Low Serum Levels of Thyroid Stimulating Hormone Linked With Prolonged Migraine

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There was no correlation between thyrotropin levels and the frequency of migraine attacks.
There was no correlation between thyrotropin levels and the frequency of migraine attacks.

Lower levels of thyrotropin in serum are associated with a longer duration of migraine headaches, according to a study published in Cephalalgia. Although only 5% of individuals with migraine in this study had abnormal thyrotropin levels, clinicians should check thyrotropin levels in those with severe migraine.

This cross-sectional, open-label comparative study included 130 individuals with migraine recruited from a tertiary headache center. The study researchers discovered an inverse relationship between length of headache attacks and serum levels of thyrotropin. Abortive therapy for attacks showed efficacy and was significantly related to thyroid-stimulating hormone levels. In addition, both quality of life and functional and social measures revealed a direct relationship with serum thyrotropin.

Relevant data were gathered by administering the Spielberger State-Trait Anxiety Inventory, the Migraine Disability Assessment questionnaire, Vanderbilt's Questionnaire of Pain Management, Beck Depression Inventory, Gothenburg Quality of Life Questionnaire, and the Migraine-Specific Quality of Life questionnaire. The Migraine Assessment of Current Therapy questionnaire was utilized to examine how efficacious each therapy was to attacks. A common immune chemiluminescent procedure utilizing the Immulite-2000 set was used to examine levels of thyroxine, triiodothyronine, and thyrotropin.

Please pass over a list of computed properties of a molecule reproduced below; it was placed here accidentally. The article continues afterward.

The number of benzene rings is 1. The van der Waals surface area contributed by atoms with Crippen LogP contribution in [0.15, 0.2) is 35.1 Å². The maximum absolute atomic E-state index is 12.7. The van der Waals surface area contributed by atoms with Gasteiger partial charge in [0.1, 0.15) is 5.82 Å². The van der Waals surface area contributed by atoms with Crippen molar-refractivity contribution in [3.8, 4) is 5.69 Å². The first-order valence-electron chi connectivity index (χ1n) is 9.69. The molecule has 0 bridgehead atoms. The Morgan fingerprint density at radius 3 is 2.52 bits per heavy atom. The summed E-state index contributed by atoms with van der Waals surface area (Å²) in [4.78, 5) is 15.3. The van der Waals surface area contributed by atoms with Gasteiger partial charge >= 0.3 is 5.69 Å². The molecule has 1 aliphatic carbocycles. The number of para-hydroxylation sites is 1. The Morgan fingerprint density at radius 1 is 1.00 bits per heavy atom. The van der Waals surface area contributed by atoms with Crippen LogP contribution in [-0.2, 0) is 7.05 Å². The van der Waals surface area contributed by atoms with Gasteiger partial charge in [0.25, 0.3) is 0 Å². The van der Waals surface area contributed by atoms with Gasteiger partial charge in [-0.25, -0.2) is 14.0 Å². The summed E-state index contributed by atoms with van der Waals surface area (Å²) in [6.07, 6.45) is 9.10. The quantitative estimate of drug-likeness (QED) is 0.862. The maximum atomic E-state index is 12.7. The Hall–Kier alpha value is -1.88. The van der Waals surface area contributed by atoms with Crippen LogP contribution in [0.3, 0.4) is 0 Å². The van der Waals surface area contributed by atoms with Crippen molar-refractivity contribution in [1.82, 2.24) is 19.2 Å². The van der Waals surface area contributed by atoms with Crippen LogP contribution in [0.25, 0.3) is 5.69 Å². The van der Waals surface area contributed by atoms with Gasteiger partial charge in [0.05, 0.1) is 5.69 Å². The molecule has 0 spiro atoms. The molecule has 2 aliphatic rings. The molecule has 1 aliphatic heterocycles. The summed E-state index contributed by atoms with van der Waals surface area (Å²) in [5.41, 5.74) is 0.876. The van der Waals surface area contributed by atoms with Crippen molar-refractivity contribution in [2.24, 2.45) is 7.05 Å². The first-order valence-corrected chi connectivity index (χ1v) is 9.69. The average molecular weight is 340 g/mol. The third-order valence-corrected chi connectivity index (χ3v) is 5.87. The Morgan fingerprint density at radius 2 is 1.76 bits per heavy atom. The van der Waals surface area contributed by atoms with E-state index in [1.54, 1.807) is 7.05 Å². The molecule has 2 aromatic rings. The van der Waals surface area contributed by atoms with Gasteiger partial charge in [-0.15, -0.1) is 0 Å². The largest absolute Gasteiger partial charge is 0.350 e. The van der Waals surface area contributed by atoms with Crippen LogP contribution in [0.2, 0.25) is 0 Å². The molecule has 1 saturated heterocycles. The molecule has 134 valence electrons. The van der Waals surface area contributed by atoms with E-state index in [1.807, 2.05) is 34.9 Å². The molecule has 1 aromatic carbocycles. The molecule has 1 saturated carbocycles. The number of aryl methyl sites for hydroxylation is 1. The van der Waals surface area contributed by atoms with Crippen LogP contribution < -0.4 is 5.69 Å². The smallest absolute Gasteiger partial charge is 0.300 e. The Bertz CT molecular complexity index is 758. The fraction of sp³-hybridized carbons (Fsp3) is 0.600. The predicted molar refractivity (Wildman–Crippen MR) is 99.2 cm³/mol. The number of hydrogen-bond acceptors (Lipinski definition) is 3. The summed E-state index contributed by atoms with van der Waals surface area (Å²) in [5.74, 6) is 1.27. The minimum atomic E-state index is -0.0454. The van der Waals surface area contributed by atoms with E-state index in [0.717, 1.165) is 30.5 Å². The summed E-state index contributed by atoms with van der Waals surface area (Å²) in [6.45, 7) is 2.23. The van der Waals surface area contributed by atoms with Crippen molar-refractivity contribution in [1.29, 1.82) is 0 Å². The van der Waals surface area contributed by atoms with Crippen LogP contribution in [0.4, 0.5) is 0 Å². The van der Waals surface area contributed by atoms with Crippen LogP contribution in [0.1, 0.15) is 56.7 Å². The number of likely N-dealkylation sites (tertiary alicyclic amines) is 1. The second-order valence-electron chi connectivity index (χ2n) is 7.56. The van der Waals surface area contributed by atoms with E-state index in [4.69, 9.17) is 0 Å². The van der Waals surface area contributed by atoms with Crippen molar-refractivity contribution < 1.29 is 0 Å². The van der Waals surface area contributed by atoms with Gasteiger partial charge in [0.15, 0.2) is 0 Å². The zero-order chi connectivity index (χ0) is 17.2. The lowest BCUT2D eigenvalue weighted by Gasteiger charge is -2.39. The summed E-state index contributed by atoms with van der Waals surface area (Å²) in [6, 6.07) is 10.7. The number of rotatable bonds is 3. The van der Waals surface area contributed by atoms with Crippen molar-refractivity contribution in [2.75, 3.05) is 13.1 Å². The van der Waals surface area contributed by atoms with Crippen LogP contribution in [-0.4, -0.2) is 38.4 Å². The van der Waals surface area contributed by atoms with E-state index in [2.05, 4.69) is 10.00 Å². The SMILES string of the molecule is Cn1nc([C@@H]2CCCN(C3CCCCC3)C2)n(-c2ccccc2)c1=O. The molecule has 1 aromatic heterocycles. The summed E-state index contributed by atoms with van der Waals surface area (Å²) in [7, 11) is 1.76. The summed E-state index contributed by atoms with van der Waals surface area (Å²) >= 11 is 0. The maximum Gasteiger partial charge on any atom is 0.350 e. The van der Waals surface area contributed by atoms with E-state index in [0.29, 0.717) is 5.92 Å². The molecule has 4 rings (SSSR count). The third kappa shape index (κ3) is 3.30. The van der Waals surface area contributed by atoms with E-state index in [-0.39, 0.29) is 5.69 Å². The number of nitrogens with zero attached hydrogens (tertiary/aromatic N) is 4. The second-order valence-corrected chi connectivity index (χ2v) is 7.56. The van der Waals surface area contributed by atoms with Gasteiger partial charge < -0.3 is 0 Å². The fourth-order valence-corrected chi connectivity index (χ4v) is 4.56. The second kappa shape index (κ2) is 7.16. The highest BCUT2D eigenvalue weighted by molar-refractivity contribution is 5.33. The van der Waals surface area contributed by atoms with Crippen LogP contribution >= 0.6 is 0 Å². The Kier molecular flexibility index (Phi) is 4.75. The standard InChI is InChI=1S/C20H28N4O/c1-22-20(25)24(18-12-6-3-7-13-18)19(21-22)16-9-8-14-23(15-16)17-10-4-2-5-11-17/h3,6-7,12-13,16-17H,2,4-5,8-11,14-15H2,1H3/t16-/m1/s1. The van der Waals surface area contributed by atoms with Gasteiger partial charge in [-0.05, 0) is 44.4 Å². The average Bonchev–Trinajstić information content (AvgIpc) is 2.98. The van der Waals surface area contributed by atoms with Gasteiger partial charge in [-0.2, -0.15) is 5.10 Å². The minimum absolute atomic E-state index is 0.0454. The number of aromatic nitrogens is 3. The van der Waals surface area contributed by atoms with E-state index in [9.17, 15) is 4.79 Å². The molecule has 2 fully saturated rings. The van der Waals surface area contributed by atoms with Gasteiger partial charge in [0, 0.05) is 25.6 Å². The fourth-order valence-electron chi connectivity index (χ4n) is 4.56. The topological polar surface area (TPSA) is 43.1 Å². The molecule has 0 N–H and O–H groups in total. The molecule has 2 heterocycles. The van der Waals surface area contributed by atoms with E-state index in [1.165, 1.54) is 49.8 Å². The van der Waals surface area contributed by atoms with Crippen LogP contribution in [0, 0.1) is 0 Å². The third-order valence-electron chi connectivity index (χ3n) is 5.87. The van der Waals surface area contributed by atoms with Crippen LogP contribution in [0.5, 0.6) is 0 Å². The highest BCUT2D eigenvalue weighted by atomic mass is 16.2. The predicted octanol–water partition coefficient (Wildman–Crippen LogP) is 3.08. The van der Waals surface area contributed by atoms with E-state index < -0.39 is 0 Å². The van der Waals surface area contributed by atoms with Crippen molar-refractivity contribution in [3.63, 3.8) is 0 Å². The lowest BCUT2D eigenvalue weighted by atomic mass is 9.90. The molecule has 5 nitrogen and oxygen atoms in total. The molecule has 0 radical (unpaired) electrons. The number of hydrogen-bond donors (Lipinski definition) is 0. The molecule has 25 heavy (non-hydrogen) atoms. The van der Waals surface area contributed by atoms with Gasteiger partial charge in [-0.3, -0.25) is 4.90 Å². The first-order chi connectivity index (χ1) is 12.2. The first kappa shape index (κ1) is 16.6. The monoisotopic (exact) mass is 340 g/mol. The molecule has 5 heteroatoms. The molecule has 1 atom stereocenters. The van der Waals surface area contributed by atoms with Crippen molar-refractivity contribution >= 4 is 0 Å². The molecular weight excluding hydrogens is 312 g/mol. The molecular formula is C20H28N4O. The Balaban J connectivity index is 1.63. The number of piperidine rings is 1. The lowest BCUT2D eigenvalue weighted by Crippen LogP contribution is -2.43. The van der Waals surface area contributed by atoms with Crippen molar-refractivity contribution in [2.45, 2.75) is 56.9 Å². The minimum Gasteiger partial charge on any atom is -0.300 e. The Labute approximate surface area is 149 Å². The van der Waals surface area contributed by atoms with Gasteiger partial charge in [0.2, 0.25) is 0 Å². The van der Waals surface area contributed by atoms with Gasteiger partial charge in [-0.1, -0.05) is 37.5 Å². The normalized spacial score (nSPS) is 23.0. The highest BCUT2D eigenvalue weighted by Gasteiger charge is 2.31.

The study researchers conclude that "a relatively low level of serum thyrotropin, even in terms of its normal values, may be associated with a more prolonged and refractory clinical course of migraine, with greater impact on quality of life. The pathogenesis of this association demands further investigation. Another finding of the study is the absence of a difference in median values of [thyroid-stimulating hormone] between migraine patients and controls. Besides, we can mention that in our study only about 5% of 130 consecutively enrolled migraine patients showed abnormal thyroid function."

Reference

Starikova NL, Baidina TV, Kalashnikova TP. Thyrotropin levels and severity of symptoms in migraine patients of tertiary headache center [published online August 12, 2018]. Cephalalgia.  doi: 10.1177/0333102418794941

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